İsmet Vehit Güney (15 July 1923 – 23 June 2009) was a Cypriot artist, art teacher, painter and cartoonist. He was born in 1923 in Limassol and began painting while he was a student in high school. After graduating from the Teachers Training College, he started working as an arts teacher in 1948. In 1956, he met artist Ibrahim Çalli and worked with him until 1960 and nevertheless continued to teach art history at the Nicosia Boys Lyceum all the way to 1977. In 1947, Güney became the first Turkish Cypriot painter to open a solo exhibition. In 1967, a scholarship enabled him to study at Belfast Queen's University's Stranmills College. In 1986 he had a grand retrospective exhibition in Nicosia. Towards the end of his life he worked on graphics and color-separation. İsmet Güney died of cancer on 23 June 2009, at the age of 85.
The artist is best known as the designer of the Cypriot flag, the country's coat of arms and the Cypriot lira in 1960. His design was unique, as the Republic of Cyprus was the first country in the world to display a map on its flag. Years later Kosovo became the second country to adopt a national flag with a map.
The current flag of the Republic of Cyprus was created as the result of a design competition in 1960. Under the constitution, the flag should not include either red or blue colors (the colours of the flag of Turkey and the flag of Greece), nor portray a cross or a crescent. Guney’s design was chosen by Makarios III, the President of the Republic of Cyprus, with the consent of Dr. Fazil Küçük, the then Vice President.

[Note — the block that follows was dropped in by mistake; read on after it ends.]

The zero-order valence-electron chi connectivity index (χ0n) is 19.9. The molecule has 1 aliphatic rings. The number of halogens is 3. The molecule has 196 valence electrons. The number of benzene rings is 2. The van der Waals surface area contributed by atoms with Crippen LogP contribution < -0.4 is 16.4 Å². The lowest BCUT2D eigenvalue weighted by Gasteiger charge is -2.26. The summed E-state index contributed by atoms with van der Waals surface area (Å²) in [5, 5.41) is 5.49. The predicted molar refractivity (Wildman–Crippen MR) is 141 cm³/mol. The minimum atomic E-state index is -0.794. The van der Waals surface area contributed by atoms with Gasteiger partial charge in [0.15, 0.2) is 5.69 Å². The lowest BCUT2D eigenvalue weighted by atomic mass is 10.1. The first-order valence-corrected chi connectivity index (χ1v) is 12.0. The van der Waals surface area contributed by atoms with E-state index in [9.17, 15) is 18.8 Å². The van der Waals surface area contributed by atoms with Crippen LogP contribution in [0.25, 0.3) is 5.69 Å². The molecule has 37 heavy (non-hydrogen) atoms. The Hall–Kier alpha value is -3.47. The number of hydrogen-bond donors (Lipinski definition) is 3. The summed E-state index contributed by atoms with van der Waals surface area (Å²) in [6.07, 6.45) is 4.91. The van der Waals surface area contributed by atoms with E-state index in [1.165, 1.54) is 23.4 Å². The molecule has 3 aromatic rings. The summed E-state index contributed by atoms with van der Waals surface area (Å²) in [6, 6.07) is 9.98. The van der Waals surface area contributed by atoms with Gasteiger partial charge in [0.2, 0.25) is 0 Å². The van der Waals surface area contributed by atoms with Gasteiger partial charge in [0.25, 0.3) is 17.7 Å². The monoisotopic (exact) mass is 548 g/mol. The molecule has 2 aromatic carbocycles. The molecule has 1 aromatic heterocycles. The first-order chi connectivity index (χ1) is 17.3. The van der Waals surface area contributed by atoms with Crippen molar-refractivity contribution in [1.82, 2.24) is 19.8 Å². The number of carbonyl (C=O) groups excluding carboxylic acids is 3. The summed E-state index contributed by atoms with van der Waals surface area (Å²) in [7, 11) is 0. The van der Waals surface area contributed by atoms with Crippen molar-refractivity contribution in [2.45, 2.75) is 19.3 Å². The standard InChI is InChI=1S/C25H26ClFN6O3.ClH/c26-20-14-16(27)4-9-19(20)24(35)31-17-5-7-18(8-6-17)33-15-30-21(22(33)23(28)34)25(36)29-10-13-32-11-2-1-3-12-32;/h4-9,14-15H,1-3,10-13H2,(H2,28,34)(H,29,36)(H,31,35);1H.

The white flag was chosen as a sign of peace among the two communities (Greek Cypriots and Turkish Cypriots). The map of the island is golden yellow, for the sake of easier reproduction of what was originally intended to be the colour of copper, a metal that the island got its name from. The two green olive branches symbolize peace between the two communities of the island.
Güney sought payment from the government of the Republic of Cyprus for his flag design. Apparently, he was promised £20 a year by Makarios but he was never paid for his work. In 2006 Güney hired a Greek Cypriot law firm to take his case, and had stated that he would appeal to the European Court of Human Rights if needed, in addition to compensation for its copyright use.
The oil painting here is exhibited on the fourth floor of the CVAR and is titled Women in Mesaoria.
The ‘Did You Know’ series is made possible with the support of OPAP (Cyprus).